With the legalization of marijuana taking effect in Maryland as of July 1st, it is crucial to understand why refraining from its use might be in your best interest. While the freedom to consume marijuana can be liberating for some, the Maryland Center for Oral Surgery and Dental Implants encourages everyone to consider the potential risks associated with its use – particularly when it comes to its effect on anesthetics in a surgical setting.

Unregulated THC and CBD Formulations

One of the primary concerns surrounding the use of marijuana is the lack of regulation in THC(Tetrahydrocannabinol) and CBD (Cannabidiol) formulations. These are the main active ingredients in cannabis, responsible for most of the “high” experienced in the use of marijuana, as well as its therapeutic effects. However, without proper oversight, the inconsistency in potency could lead to unpredictable outcomes, ranging from mild discomfort to severe health issues.

The Psychotropic/Psychiatric Effects

Marijuana is renowned for its psychotropic effects, which can alter an individual’s perception, mood, or consciousness. While some may find these effects desirable, some research shows that marijuana use can increase the risk of certain disorders, such as schizophrenia, among people with risk factors. Additional research is needed to determine if cannabis use could potentially lead to psychiatric disorders such as anxiety, depression, and even psychosis in extreme cases. It is vital to remember that every individual reacts differently to marijuana. What might be a pleasurable experience for one could be a negative situation for another.

Respiratory Risks with Smoking

The most common method of consuming cannabis is smoking, which carries significant respiratory risks. Like tobacco smoke, marijuana smoke contains harmful chemicals that can irritate and cause damage to your throat and lungs. The carcinogens and toxins released by combustion can harm the overall health of the lungs. Marijuana smoking is associated with inflammation in the airway and suppressed immunity, which has reportedly shown an increased risk of chronic bronchitis in those who smoke.

The Lack of Research

Despite its growing acceptance, comprehensive research on the effects of marijuana is still lacking due to its classification as a Schedule I drug by the federal government. This lack of data makes it difficult to fully understand and accurately weigh all the potential harms or benefits of marijuana use. However, the constraints on research and the resulting deficiency of knowledge leave many unanswered questions. The uncertainty and lack of clarity around even the most basic of questions surrounding the use of marijuana means safety is hard to measure.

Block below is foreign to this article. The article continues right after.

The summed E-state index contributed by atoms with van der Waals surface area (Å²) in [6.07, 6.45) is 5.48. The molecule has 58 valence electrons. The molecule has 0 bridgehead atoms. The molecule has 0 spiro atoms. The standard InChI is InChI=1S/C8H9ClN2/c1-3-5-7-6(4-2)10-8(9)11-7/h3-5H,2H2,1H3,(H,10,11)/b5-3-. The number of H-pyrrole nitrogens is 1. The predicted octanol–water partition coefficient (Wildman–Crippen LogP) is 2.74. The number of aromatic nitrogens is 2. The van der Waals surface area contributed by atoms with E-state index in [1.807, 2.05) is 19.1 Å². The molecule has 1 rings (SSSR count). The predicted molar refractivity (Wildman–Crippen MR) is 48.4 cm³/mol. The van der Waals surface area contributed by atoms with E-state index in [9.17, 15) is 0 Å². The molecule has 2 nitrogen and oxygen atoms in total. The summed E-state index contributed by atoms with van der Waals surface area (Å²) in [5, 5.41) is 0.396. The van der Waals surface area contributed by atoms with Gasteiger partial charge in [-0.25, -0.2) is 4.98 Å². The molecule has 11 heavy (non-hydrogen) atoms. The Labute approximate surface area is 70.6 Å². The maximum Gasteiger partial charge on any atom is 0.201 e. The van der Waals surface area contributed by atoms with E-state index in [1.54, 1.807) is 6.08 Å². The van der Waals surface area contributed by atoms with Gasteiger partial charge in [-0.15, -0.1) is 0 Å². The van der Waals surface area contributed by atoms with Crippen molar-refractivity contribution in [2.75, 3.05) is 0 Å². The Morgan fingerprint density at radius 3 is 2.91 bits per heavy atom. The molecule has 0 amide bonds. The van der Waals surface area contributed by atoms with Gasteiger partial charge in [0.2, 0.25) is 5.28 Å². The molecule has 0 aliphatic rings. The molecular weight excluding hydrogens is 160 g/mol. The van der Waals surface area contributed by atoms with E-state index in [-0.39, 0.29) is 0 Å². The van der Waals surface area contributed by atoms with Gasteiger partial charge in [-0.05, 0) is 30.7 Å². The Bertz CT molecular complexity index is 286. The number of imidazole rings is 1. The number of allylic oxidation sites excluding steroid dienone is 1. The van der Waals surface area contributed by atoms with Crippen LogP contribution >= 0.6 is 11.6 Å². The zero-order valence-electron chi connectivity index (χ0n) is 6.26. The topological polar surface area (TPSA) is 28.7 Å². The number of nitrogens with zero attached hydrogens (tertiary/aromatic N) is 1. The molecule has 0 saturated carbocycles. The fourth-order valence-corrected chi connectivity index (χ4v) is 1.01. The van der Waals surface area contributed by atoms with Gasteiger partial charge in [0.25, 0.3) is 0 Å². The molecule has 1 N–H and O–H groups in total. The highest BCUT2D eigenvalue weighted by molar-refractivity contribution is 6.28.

The Clear Effects on Anesthetics

One of the areas studied, and perhaps the most pertinent reason for our patients to avoid marijuana, is its effects on anesthetics. Studies have indicated that regular cannabis users require significantly more anesthesia during medical procedures than non-users, increasing the risk of complications during surgery. This not only presents problems during surgery, but marijuana use may also lead to heightened post-operative discomfort, including increased pain, slower recovery times, and poor sleep quality.

Changing Trends in Anesthesia: Cannabis Use Impact on Sedation Levels in Oral Surgery

In an interview with The Wall Street Journal, Julius Hyatt, an oral surgeon based at the Maryland Center for Oral Surgery and Dental Implants in Cockeysville, Maryland, observed a growing trend among his patients in recent years. He noticed an increased necessity for higher doses of anesthesia to effectively sedate them.

Among his findings, Dr. Hyatt observed that regular cannabis users often required two to three times the usual amount of the anesthetic propofol to achieve and maintain sedation. To address restlessness during oral surgeries, the medical team, including Dr. Hyatt, began incorporating additional drugs like fentanyl and ketamine into the sedation process. In response to these observations, the practice modified its health history questionnaire to include more specific inquiries about patients’ marijuana consumption.

Your Safety Comes First

At Maryland Center for Oral Surgery and Dental Implants, we prioritize your health and safety above all else. While the choice to use or abstain from marijuana ultimately lies with you, we strongly advocate for informed decision-making. Understanding the potential risks associated with marijuana use is critical, especially as we transition into this new era of legalization here in Maryland.

While marijuana’s legalization provides newfound freedoms, it also has the potential to manifest several health concerns. From unregulated formulations and psychotropic effects to respiratory risks and complications with anesthetic interactions – the reasons to refrain from marijuana are numerous. As we navigate this new landscape together, let us prioritize knowledge, safety, and well-being above all else. 

If you have any questions or concerns regarding marijuana use before oral surgery, contact us to learn more.